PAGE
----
I am making space, making space in my life for whatever is coming next. As I keep telling friends and family, it is very liberating.  But of course there is a huge sense of loss of a former self and a host of memories associated with each object, each piece of furniture, each set of china, each lamp, painting and rug and every piece of silver….So, even if I am completely happy about the move and about giving these possessions away….There is still an emotional wrench.

So I got sick.  Now my health has improved and though there is still a lingering cough and congestion.  Because I could not go back to Mother’s house with that horrible cold/flu I have stayed in Charlottesville all week.  So I am almost finished with my moving out. What a sense of satisfaction I shall have at the end. I am almost there!

My first post in a full year!

20 Jul

I am terrified to write this blog post. Why? I write every single day in a journal that I have been keeping since August 2015.  Writing does not scare me and I have a lot to say. Procrastination is probably the reason behind the fear or maybe it is the other way around. The fear is uppermost in my mind.
Perhaps it is because I have not written a blog post since almost exactly one year ago. So much has happened in my life during that year. A great number of friends and relatives have passed away during that time.   Some  were old, as old as 100, and some were way too young to die.  All of that loss makes me very grateful for my life. 

And I am very mindful of my general  good luck with my health because of an accident I had in January.

I fell and broke my leg at the ankle. It was just a silly accident, a misstep while trying to do something nice for someone else. However it set me on a course to be the “live in house manager” and entertainment supplier for my 99 year old mother.  I had been living with her already, but now I moved in to a first floor bedroom with the knowledge  that I could not leave at all for 3 months. Because I had surgery on my ankle my doctor forbad me to put any weight on my bad leg until he could remove a long screw that held the two bones in my leg together. That was rough. For 3 whole months, no weight on my foot ever. No walking cast. And there was a real fear that were I to inadvertently put weight on that leg I could cause the bones to fracture because of that screw. I got around in a wheel chair constructed of some very light metal. It could be slid around using just my one good foot and no need to be pushed.  My favorite mode of transportation was on a knee scooter which was actually really fun. Becoming adept at using the tools available to “invalids“ these days, gave me a sense of accomplishment. It also gave me a healthy respect for those pioneers who forced “handicapped friendly” access all over this country. Because of those people I could go almost anywhere, including bathrooms.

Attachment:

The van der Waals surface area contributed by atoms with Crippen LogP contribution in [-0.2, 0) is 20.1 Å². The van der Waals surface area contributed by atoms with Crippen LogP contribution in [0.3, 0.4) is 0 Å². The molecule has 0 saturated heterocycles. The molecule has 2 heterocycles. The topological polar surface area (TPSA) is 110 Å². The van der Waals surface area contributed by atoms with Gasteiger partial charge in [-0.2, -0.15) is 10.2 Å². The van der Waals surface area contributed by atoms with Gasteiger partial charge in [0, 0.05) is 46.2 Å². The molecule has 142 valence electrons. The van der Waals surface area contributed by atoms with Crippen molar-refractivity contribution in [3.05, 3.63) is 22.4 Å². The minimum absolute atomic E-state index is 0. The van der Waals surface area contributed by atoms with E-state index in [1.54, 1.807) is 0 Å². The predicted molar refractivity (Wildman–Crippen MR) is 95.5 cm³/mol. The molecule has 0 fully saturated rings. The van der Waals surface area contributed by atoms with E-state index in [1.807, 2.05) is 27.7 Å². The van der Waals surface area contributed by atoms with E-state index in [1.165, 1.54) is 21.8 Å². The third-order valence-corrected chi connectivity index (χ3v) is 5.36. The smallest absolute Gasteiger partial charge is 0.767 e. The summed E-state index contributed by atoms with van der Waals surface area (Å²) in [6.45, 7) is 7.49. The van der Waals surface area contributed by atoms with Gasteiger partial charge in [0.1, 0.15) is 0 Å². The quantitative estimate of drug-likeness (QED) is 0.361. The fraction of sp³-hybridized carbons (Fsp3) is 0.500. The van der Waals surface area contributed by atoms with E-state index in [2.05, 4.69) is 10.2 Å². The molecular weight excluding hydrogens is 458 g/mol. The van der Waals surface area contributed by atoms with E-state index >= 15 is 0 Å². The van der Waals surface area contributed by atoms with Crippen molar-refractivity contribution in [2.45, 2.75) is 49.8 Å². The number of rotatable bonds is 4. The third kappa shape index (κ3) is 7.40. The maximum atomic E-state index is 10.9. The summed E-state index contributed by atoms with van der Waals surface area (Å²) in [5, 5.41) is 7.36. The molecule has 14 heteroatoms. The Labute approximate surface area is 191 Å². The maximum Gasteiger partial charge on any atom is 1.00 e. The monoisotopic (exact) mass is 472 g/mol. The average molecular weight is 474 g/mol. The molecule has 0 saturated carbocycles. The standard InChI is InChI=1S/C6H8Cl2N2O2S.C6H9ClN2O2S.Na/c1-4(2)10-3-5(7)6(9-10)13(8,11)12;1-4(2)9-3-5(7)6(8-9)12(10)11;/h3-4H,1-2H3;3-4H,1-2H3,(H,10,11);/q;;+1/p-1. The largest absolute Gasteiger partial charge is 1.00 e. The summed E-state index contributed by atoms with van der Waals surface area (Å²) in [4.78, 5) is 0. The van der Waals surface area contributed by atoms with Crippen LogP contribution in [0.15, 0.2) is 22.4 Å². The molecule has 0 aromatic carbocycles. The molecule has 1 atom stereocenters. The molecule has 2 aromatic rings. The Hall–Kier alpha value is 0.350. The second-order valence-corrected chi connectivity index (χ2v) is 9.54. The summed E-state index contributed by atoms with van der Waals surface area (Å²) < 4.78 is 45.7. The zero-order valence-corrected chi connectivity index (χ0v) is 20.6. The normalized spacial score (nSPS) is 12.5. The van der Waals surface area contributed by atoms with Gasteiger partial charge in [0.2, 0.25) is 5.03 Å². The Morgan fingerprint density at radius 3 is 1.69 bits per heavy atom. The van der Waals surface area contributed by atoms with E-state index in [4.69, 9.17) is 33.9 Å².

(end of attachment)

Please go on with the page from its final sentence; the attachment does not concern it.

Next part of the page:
When you are reduced to using a wheel chair or other vehicle like my scooter, to navigate the world, it is wonderful to discover that someone has thought of you ahead of time and made it possible.  I became very comfortable with my “wheels” but also impatient as the time approached that I could put weight on my foot. It turned out to be a lot more complicated than I had thought. Today July 20th, I am still somewhat lame on my left leg. My ankle swells still, and there is pain in the muscle or ligaments sometimes. Mysterious unexplained pain.  That makes me even more sympathetic to those who will forever be bound to chairs or other devices in order to move freely.  It is true that gradually one adjusts to what can be done easily and what cannot.  In some ways it is restful to know what your limitations are. Then you can deal with what is and leave the rest.

I found this to be true for myself. Before my accident I was constantly under a sort of tension about when I would leave my mother’s house to go home to my house in Charlottesville VA. The threat of being caught in rush hour which spans approximately 4 hours in the morning and another 4 every evening in the Washington DC area scared me into leaving early or late to avoid it. The tension underlying every day wore on me without my realizing that it colored everything.

Once I knew I must stay in one place, I resigned myself to it. It became relaxing and peaceful to have those worries taken from me. I became at peace with my enforced stay in Washington D.C. and to think of myself as a permanent resident. It seems reasonable to join local groups and try to enjoy the city which has become my home.

The Serenity Prayer is so helpful:

God grant me the serenity to accept the things I cannot change, the courage to change the things I can, and the wisdom to know the difference.